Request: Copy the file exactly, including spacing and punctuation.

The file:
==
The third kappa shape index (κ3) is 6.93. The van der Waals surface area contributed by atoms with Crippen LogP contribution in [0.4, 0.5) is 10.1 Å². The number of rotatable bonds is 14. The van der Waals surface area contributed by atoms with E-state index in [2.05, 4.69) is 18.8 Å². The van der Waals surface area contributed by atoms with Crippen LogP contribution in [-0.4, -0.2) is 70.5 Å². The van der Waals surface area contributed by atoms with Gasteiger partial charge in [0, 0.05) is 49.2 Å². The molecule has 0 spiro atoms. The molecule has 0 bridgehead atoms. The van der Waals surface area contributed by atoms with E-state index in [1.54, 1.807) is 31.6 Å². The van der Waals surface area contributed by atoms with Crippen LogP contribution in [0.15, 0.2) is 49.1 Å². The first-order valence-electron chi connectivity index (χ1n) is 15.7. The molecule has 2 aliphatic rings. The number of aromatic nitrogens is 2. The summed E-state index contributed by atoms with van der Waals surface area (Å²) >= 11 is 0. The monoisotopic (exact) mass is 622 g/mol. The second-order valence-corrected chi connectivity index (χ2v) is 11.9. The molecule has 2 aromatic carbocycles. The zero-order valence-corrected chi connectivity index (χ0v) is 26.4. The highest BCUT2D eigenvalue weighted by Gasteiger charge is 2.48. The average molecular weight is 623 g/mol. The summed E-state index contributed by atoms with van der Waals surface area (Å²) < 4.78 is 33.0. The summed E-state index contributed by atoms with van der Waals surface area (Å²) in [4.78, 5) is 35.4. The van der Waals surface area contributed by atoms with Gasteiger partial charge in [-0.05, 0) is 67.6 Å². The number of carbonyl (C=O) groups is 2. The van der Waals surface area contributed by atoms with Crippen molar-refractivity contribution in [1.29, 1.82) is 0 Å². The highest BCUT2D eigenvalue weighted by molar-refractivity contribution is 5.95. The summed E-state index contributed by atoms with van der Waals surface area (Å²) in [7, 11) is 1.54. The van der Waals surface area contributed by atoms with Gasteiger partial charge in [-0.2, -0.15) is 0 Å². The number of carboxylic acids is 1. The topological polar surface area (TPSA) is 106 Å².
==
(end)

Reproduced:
The third kappa shape index (κ3) is 6.93. The van der Waals surface area contributed by atoms with Crippen LogP contribution in [0.4, 0.5) is 10.1 Å². The number of rotatable bonds is 14. The van der Waals surface area contributed by atoms with E-state index in [2.05, 4.69) is 18.8 Å². The van der Waals surface area contributed by atoms with Crippen LogP contribution in [-0.4, -0.2) is 70.5 Å². The van der Waals surface area contributed by atoms with Gasteiger partial charge in [0, 0.05) is 49.2 Å². The molecule has 0 spiro atoms. The molecule has 0 bridgehead atoms. The van der Waals surface area contributed by atoms with E-state index in [1.54, 1.807) is 31.6 Å². The van der Waals surface area contributed by atoms with Crippen LogP contribution in [0.15, 0.2) is 49.1 Å². The first-order valence-electron chi connectivity index (χ1n) is 15.7. The molecule has 2 aliphatic rings. The number of aromatic nitrogens is 2. The summed E-state index contributed by atoms with van der Waals surface area (Å²) >= 11 is 0. The monoisotopic (exact) mass is 622 g/mol. The second-order valence-corrected chi connectivity index (χ2v) is 11.9. The molecule has 2 aromatic carbocycles. The zero-order valence-corrected chi connectivity index (χ0v) is 26.4. The highest BCUT2D eigenvalue weighted by Gasteiger charge is 2.48. The average molecular weight is 623 g/mol. The summed E-state index contributed by atoms with van der Waals surface area (Å²) < 4.78 is 33.0. The summed E-state index contributed by atoms with van der Waals surface area (Å²) in [4.78, 5) is 35.4. The van der Waals surface area contributed by atoms with Gasteiger partial charge in [-0.05, 0) is 67.6 Å². The number of carbonyl (C=O) groups is 2. The van der Waals surface area contributed by atoms with Crippen molar-refractivity contribution in [1.29, 1.82) is 0 Å². The highest BCUT2D eigenvalue weighted by molar-refractivity contribution is 5.95. The summed E-state index contributed by atoms with van der Waals surface area (Å²) in [7, 11) is 1.54. The van der Waals surface area contributed by atoms with Gasteiger partial charge in [-0.2, -0.15) is 0 Å². The number of carboxylic acids is 1. The topological polar surface area (TPSA) is 106 Å².